• the level of institutional monitoring and review (Domain 5), which is a key feature of academic governance in support of a culture of continuous improvement (see the Monitoring, Review and Improvement Guidance Note).

Identified issues

In the absence of a robust and high functioning system of academic governance, it is difficult for a provider to:

  • assure itself and TEQSA of the quality of its educational activities
  • provide adequate oversight and support of academic scholarship activities
  • provide institutional academic leadership to maintain expected outcomes for students and the reputation of the provider (e.g. through setting benchmarks, policy frameworks, scrutinising and approving courses of study, ensuring the appropriateness of academic grades, determining admission requirements, and adhering to professional accreditation standards)
  • have effective monitoring, review, and improvement of course quality, institutional benchmarks, and quality assurance arrangements, resulting in limited or no improvement action
  • adhere to an adequate policy framework, resulting in inconsistent expectations of both staff and students regarding academic quality
  • ensure equivalency in student outcomes and the student experience
  • make appropriate corporate decisions due to insufficient or ineffectual academic advice and/or a lack of awareness of academic issues and risks
  • have vigilance and good judgement when monitoring academic and research integrity.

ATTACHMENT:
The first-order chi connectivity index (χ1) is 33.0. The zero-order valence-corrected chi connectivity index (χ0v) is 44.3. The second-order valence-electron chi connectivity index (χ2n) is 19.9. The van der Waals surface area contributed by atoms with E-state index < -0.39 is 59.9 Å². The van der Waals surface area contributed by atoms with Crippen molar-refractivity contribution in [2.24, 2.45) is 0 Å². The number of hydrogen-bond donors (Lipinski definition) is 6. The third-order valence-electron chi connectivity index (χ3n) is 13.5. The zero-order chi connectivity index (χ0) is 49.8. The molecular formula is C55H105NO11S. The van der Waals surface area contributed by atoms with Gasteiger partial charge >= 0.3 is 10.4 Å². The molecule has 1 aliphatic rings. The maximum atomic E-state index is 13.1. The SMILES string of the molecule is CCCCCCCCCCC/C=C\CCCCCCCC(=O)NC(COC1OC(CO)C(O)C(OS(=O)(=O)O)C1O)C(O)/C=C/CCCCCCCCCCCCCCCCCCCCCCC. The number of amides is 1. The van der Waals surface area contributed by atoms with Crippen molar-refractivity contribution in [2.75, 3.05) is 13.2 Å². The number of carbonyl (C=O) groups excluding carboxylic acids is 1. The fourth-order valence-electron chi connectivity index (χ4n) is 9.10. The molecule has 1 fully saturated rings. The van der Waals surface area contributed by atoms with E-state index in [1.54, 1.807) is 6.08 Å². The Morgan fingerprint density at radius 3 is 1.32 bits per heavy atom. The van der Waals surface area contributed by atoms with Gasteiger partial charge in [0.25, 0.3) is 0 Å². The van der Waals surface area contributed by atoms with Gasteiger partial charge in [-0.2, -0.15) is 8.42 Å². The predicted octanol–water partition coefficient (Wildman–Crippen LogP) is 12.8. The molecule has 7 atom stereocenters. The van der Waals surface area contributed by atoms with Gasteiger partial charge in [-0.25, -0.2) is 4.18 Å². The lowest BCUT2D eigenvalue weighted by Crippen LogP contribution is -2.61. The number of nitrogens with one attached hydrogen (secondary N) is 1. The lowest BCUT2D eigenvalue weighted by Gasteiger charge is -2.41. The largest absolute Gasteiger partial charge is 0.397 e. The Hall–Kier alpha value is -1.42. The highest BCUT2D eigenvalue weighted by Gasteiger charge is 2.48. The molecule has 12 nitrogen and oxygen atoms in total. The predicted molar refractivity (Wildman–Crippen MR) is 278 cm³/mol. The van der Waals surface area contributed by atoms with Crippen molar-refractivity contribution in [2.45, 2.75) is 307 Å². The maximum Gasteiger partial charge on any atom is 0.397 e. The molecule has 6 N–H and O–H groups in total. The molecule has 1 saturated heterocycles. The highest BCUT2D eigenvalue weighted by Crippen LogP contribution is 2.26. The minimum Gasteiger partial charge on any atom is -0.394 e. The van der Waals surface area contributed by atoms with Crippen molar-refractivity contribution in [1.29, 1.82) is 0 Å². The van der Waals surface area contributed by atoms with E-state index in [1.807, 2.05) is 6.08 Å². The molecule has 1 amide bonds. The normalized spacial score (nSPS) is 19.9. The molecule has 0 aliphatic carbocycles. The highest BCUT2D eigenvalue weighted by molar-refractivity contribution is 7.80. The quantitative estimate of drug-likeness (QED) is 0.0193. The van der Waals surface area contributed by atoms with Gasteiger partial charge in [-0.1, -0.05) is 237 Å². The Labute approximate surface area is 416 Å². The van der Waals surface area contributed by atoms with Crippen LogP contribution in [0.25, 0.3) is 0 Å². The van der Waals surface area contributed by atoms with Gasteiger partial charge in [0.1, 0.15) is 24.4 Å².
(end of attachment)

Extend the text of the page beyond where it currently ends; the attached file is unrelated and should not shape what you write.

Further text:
Related resources

  • Guidance Note: Corporate Governance (under review)
  • Guidance Note: Academic and Research Integrity (under development)
  • Guidance Note: Course Design (under development)
  • Guidance Note: Learning Resources and Educational Support (under development)
  • Guidance Note: Learning Outcomes and Assessment (under development)
  • Guidance Note: Student Grievances and Complaints (under development)
  • Guidance Note: Monitoring, Review and Improvement (under development)
  • Guidance Note: Research and Research Training


  1. e.g. For the purposes of this guidance note, academic governance is in context of the requirement placed on registered higher education providers as determined by the TEQSA Act and other Commonwealth law, such as the Higher Education Standards Framework 2021, Education Services for Overseas Students Act 2000, and the Australian Qualifications Framework.

Version #


Key changes


18 September 2014



13 April 2016

Updated for the HESF 2015 and made available as beta version for consultation.


19 August 2016

Incorporated feedback from consultation, including elaboration on academic approval body membership and periodic course review.


28 September 2017

Inclusion of Chairs of Academic Boards Forum website to resources.

2.3 11 October 2017 Minor amendment to ‘what will TEQSA look for?” text box.
3.0 7 July 2023 Major revision.
3.1 30 November 2023 Update of the ‘Relationship between corporate and academic governance’ section.